Three men on 11/11/11 As a child, I didn’t ask why my Uncle Herman’s index finger didn’t bend. Nonetheless, it bothered me although it didn’t seem to matter much to him. Then I was unfamiliar with the human cost of war. That would come later during the Vietnam conflict, about the time I learned that my Uncle had suffered his injury while working under cover in the Army intelligence corp in France during WW II.
Gradually, I developed a functional understanding about enemies of good people, about a desire to control others that was unacceptable. Indeed, I was only able to justify the use of force by peace loving people when I saw that, all too often, preserving peace was impossible without meeting an enemy that way. Along with that, I realized that appeasing our most ardent enemies was impossible.
That’s why, this Veterans’ Day, I showed my class Grapes of Wrath, the 1940 movie, starring Henry Fonda, based on Steinbeck’s novel. I wanted my students to gain a perspective about our country and what it stands for, especially in adverse times.
Before they viewed the movie, I had them write about their worst days, their hardest, most demanding time. Then I started the DVD. It began with Fonda coming home after serving four years in prison. What he found was a Shakespearian scene, the family home abandoned, the community’s minister a vagrant who had lost his faith.
People who would have seen the movie when it was first aired might have been vaguely aware of the war Hitler had started in 1939. Like my students, there were probably many who watched the premier of Grapes of Wrath who had not known war; in my class, I had only one veteran, a former Marine who was absent that day.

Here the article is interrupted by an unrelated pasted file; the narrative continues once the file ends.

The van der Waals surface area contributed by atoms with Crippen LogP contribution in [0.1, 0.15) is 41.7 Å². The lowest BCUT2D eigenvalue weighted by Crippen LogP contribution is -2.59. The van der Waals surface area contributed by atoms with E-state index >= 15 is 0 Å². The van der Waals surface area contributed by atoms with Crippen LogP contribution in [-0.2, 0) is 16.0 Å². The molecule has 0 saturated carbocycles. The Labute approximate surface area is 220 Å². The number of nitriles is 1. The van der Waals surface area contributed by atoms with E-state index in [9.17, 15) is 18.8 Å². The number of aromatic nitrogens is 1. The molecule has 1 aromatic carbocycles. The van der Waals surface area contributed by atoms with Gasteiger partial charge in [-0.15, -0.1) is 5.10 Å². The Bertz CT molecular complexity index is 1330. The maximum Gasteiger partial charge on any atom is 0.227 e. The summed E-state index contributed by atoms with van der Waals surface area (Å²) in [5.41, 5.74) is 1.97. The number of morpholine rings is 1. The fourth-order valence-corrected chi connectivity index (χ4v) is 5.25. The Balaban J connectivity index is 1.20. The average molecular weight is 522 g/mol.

“Earlier this semester,” I said at the beginning of class, “we discussed three men we would watch this semester. Two were soldiers. One, Gilad Shalit, had been kidnapped by Hamas and was held captive for five years. Recently, he was freed in exchange for 1000 Palestinian prisoners.”
I told my students about one of the released Palestinians, a women who had failed to carry out her mission as a suicide bomber. Once free, she had said she would try again, would try four times if that were possible. Her preferred target? An Israeli hospital like the one that had treated her after she’d been captured.
Many in the class grimaced. I reminded them that she was typical of those Islamic warriors who believed that the Koran instructed them to kill infidels to serve allah. “If they were killed in that effort,” I reminded them, “according to Sura 9:111, they are told they will go directly to paradise.”
We’d discussed that insidious behavior earlier in the semester when I introduced them to First Lt. Michael Behenna. On the screen in front of the class, I projected a picture of the message I’d received from Michael’s parents that morning from their website DefendMichael.com.
“He’s another man we’ve been following this semester. He’s about to appeal to a civilian court to end his imprisonment. He’s served two years of a fifteen year sentence for killing an Islamic militant who had killed two men in his platoon.”
Behenna had lost an earlier appeal to a military court. After attending that hearing, I had spoken to Michael’s parents, had told them that the dead terrorist had wanted to be killed, had told them why. They were shocked, surprised they had missed that connection. Indeed, it seemed to them that the terrorist had wanted to provoke Behenna, had intended to be killed while doing it.
I read from the parents’ message. “They ask for your your prayers, for Michael,” I said. “Barring an unlikely Presidential pardon, this is his final appeal.”
That seemed a fitting way to engage my students on Veterans’ Day. Although I also mentioned Jonathan Pollard and our President’s deaf ear to numerous pleas for his release after Pollard has served more than 26 years for a crime that usually carries no more than four, I didn’t dwell on that. Instead, I pressed play on Grapes of Wrath.
As we watched parts of that Depression era story, I wondered how many displaced Americans in the 1930’s had become soldiers in World War II to escape impoverishment. Joining the war was preferable to starvation, but also was necessary to stop the evil enemy of millions of good people.
With his permanently pointed finger, my uncle probably would have indicated he emphatically agreed.
B. Koplen 11/12/11
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